Correctional Officer Charged With Paycheck Protection Program Fraud | USAO-NDGA

ATLANTA — Harrescia Hopkins, a correctional officer employed at the U.S. Penitentiary in Atlanta, Georgia, has been indicted on federal wire fraud charges for fraudulently obtaining two Paycheck Protection Program (“PPP”) loans . Hopkins was indicted by a federal grand jury on August 9, 2022.

“Hopkins was employed in a position of trust to help protect our community,” U.S. Attorney Ryan K. Buchanan said. “But during a time of dire economic need in our country due to the COVID-19 pandemic, she chose to defraud taxpayers and improperly take funds meant to help struggling businesses survive.”

“Hopkins allegedly tried to take advantage of the system by fraudulently obtaining PPP funds intended for those who were legitimately struggling to make ends meet during the height of the COVID-19 pandemic,” said James F. Boyersmith, special agent in charge of the department. . of Justice Office of the Inspector General Miami Field Office.

According to U.S. Attorney Buchanan, the charges and other information presented to the court: The CARES Act (Coronavirus Aid, Relief, and Economic Security) was a federal law enacted on or about March 2020 that was intended to provide financial assistance of emergency to the millions of Americans who were experiencing the economic effects caused by the COVID-19 pandemic. One of the sources of relief provided by the CARES Act was the authorization of up to $349 billion in repayable loans to small businesses for payroll, mortgage interest, rent/lease and utilities by through a program called the Paycheck Protection Program (“PPP”). Congress has since authorized additional PPP funding.

The PPP allowed small businesses and other eligible organizations to receive PPP loans. Businesses must use PPP loan proceeds for payroll costs, mortgage interest, rent, and utilities. The PPP allowed interest and principal on a PPP loan to be fully forgiven if the business spent the loan proceeds on these expenses within a specified time period and used a certain percentage of the PPP loan proceeds for payroll expenses.

Hopkins, while a correctional officer with the Federal Bureau of Prisons, allegedly applied for two PPP loans of $19,100 each in August 2020 and January 2021. The PPP loan applications were supposed to help a company named Hopkins Towing and Storage, which, according to she had a gross income. of $100,525 in 2019. In reality, Hopkins Towing and Storage was not a real, functioning business, and Hopkins had the loan proceeds deposited into his personal checking account.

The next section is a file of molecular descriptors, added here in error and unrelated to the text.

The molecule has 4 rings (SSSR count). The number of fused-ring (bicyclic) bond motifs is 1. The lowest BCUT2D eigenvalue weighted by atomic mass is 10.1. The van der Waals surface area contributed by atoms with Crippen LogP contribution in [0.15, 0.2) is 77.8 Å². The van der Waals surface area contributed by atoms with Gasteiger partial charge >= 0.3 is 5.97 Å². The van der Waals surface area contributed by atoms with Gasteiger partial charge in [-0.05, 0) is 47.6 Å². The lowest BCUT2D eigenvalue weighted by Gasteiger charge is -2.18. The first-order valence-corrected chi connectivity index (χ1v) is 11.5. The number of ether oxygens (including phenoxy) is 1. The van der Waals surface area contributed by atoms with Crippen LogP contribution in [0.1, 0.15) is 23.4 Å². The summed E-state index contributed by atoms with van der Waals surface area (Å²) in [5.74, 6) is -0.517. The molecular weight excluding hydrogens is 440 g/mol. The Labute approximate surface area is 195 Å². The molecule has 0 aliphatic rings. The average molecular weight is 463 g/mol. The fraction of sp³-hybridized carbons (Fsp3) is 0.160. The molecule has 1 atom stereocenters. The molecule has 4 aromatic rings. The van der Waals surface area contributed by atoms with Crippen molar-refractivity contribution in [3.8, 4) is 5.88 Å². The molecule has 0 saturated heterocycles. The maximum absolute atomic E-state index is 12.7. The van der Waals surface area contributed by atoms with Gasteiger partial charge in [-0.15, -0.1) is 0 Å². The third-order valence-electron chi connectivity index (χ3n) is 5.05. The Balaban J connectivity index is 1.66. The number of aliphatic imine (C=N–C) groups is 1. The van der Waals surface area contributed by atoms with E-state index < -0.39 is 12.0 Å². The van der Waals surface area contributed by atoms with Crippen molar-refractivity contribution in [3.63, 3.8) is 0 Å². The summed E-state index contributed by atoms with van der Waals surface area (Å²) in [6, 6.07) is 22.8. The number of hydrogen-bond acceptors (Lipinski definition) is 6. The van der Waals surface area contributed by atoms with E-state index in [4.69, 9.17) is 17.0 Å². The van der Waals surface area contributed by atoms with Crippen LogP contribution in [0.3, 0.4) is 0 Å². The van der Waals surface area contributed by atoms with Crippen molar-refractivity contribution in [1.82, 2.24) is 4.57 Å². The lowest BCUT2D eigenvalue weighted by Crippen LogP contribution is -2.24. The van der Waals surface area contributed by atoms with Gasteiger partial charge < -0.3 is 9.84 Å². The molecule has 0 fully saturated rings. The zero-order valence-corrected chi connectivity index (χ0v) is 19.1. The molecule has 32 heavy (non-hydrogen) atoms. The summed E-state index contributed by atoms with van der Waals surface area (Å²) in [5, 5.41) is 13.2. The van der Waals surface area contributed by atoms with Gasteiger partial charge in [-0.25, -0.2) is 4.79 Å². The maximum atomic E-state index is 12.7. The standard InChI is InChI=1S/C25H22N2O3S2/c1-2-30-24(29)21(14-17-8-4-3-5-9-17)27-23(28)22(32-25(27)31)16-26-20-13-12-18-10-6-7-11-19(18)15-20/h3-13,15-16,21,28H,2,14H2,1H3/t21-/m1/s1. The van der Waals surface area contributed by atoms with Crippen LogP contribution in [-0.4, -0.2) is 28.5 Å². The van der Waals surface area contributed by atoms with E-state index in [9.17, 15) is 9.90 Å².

Harrescia Hopkins, 33, of Stone Mountain, Georgia, was arraigned before U.S. Judge Christopher C. Bly. Members of the public are reminded that the indictment contains only charges. The accused is presumed innocent of the charges and the onus will be on the government to prove the accused’s guilt beyond a reasonable doubt at trial.

This matter is being investigated by the Department of Justice, Office of the Inspector General.

Assistant U.S. Attorney Garrett L. Bradford, deputy chief of the Public Integrity and Special Affairs Section, is prosecuting the case.

On May 17, 2021, the Attorney General established the COVID-19 Fraud Enforcement Task Force to mobilize Department of Justice resources in partnership with government agencies to scale up enforcement and prevention efforts. pandemic-related fraud. The task force strengthens efforts to investigate and prosecute the most culpable domestic and international criminal actors and assists agencies administering relief programs to prevent fraud, among other methods, by increasing and integrating coordination mechanisms existing ones, identifying resources and techniques to uncover fraudulent actors and their agendas, and sharing and leveraging information and knowledge gained from previous enforcement efforts. For more information on the Department’s response to the pandemic, please visit https://www.justice.gov/coronavirus

Anyone with information about alleged attempted fraud involving COVID-19 can report it by calling the Department of Justice’s National Center for Disaster Fraud (NCDF) hotline at 866-720-5721 or through the complaint form NCDF online at: https://www. .justice.gov/disaster-fraud/ncdf-disaster-complaint-form.

For more information, please contact the U.S. Attorney’s Office of Public Affairs at [email protected] or (404) 581-6016. The Internet address for the United States Attorney’s Office for the Northern District of Georgia is http://www.justice.gov/usao-ndga.

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